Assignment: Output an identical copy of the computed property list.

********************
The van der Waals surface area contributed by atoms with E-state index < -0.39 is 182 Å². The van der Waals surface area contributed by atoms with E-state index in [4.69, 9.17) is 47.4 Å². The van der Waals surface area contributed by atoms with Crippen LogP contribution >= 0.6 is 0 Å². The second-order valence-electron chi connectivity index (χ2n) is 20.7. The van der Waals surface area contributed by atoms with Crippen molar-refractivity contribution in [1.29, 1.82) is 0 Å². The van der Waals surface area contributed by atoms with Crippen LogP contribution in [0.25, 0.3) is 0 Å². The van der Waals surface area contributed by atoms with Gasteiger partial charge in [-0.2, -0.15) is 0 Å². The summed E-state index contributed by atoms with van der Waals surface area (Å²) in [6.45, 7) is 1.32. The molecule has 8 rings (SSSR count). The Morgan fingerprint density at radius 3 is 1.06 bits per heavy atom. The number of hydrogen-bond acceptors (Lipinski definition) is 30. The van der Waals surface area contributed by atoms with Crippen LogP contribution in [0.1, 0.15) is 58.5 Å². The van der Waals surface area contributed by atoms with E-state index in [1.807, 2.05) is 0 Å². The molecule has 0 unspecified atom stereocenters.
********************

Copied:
The van der Waals surface area contributed by atoms with E-state index < -0.39 is 182 Å². The van der Waals surface area contributed by atoms with E-state index in [4.69, 9.17) is 47.4 Å². The van der Waals surface area contributed by atoms with Crippen LogP contribution >= 0.6 is 0 Å². The second-order valence-electron chi connectivity index (χ2n) is 20.7. The van der Waals surface area contributed by atoms with Crippen molar-refractivity contribution in [1.29, 1.82) is 0 Å². The van der Waals surface area contributed by atoms with Crippen LogP contribution in [0.25, 0.3) is 0 Å². The van der Waals surface area contributed by atoms with Gasteiger partial charge in [-0.2, -0.15) is 0 Å². The summed E-state index contributed by atoms with van der Waals surface area (Å²) in [6.45, 7) is 1.32. The molecule has 8 rings (SSSR count). The Morgan fingerprint density at radius 3 is 1.06 bits per heavy atom. The number of hydrogen-bond acceptors (Lipinski definition) is 30. The van der Waals surface area contributed by atoms with Crippen LogP contribution in [0.1, 0.15) is 58.5 Å². The van der Waals surface area contributed by atoms with E-state index in [1.807, 2.05) is 0 Å². The molecule has 0 unspecified atom stereocenters.